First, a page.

In the middle of all that waiting for my lung to recover, I threw-up. The first time was rather comical. The first x-ray was about to be done via a traveling machine. The technician had placed the machine outside my recovery station. I must have just awakened because I remember looking toward her and saying, “Oh no”, I feel sick. As I tried to delay the actual act of throwing-up, the x-ray tech could only offer me a trash can. A trash can! Can you believe that? In a hospital, I was offered a trash can. What is even more maddening is this: after being questioned about medications by the in-take nurse updating my information in the computer when I first arrived, I told her I will throw-up when given any kind of anesthesia. She made a note of it. Only later did I discover that no one took that seriously. I was not given an anti-nausea medication. My husband said that in the beginning of my recovery, one nurse handed my care off rather abruptly to another nurse—no idea why. Maybe she had to go to the bathroom. The new nurse asked me if I felt nauseated. I said, "No." The medication to relieve nausea was placed on the table beside me and was left there clearly not doing me any favors.  Wow, thanks! I warned someone this was going to happen. It seems pretty important to pay attention to a patient that says they throw-up especially when the procedure they are undergoing involves being stabbed in the lung. Patient neglect is simply not cool.

Through another bout of throwing up—this time in a more appropriate receptacle—I learned that 4 gold flakes had been placed inside my tumor increasing my total worth. Four, because these fiducial markers will sometimes dislodge and move to new locations because of the lung’s continuous motion.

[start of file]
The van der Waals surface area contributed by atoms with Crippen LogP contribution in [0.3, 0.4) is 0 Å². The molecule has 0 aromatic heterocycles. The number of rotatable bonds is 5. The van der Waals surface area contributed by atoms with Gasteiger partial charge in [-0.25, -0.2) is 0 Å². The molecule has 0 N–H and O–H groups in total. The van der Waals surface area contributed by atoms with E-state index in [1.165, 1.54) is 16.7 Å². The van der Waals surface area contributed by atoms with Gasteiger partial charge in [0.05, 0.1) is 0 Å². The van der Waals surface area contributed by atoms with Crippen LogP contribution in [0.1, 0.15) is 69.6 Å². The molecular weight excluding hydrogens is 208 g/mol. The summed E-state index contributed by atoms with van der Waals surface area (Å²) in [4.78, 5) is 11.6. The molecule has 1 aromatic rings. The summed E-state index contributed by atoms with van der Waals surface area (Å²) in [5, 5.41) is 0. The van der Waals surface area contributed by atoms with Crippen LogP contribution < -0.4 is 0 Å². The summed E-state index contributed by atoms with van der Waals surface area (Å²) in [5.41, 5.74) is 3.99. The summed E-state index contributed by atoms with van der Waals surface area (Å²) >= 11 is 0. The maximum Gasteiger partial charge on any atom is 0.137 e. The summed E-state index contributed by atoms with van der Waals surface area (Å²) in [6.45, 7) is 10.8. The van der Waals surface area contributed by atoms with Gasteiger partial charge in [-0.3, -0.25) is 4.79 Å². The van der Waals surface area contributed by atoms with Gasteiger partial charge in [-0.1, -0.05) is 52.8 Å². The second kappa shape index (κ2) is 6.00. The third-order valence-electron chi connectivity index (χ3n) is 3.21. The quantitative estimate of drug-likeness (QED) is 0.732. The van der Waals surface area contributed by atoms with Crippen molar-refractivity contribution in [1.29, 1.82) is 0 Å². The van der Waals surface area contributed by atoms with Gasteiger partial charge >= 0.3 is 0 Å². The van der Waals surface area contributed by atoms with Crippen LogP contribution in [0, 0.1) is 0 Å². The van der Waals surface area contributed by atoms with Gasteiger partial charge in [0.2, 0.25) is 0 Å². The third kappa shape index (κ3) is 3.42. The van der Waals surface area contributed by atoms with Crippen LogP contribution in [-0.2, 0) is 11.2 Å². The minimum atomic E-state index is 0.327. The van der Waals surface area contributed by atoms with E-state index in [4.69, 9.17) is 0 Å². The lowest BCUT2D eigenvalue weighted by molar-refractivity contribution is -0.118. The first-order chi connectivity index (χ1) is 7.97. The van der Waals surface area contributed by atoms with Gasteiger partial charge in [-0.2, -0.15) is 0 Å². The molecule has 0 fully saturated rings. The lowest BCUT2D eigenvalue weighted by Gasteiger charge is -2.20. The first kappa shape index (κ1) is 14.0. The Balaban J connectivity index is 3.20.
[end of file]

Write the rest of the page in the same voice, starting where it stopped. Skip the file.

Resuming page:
Fiducial marker placement is necessary in Sterotactic Body Radiotherapy (SBRT) done by a Cyber-Knife machine. Though I didn’t witness my procedure, I imagine it went something like this: A needle was inserted creating a path to the tumor. Then a guide wire with the gold flake on the tip was pushed through the tube and into the tumor. The guide wire was then pulled back out, prepared with another flake and re-inserted. When the flakes were in their places, the needle was removed. Blood from my own body was injected into the area. I am guessing that helped with clotting.

After I was given the “OK” for release, the chest tube was removed from my side. I was bandaged-up, and we headed home. What a day it was. I missed most of it even sleeping on the trip home.

Simulation For Cyber-Knife Radiation
On the following Friday I had the simulation for Cyber-Knife treatment done. A mold of my body was made so I wouldn’t move during the radiation procedure. Another scan was done so the final measurements could be calculated. Those measurements insured the least amount of damage to my healthy tissue from the radiation. The gold (metal) flakes will be the beacon for the machine. The radiation beams will hit my tumor killing every single tiny monster housed within--I hope.

I can’t wait. It starts this Thursday!  

For those who want more information about this treatment please go to:

UNC Cyber-Knife Center, Department of Radiation Oncology


and http://www.radiologyinfo.org/en/info.cfm?pg=stereotactic

What equipment is used?
There are three basic kinds of equipment, each of which uses different instruments and sources of radiation:
1. The Gamma Knife®, which uses 192 or 201 beams of highly focused gamma rays all aiming at the target region. The Gamma Knife is ideal for treating small to medium size intracranial lesions. See the Gamma Knife page for more information.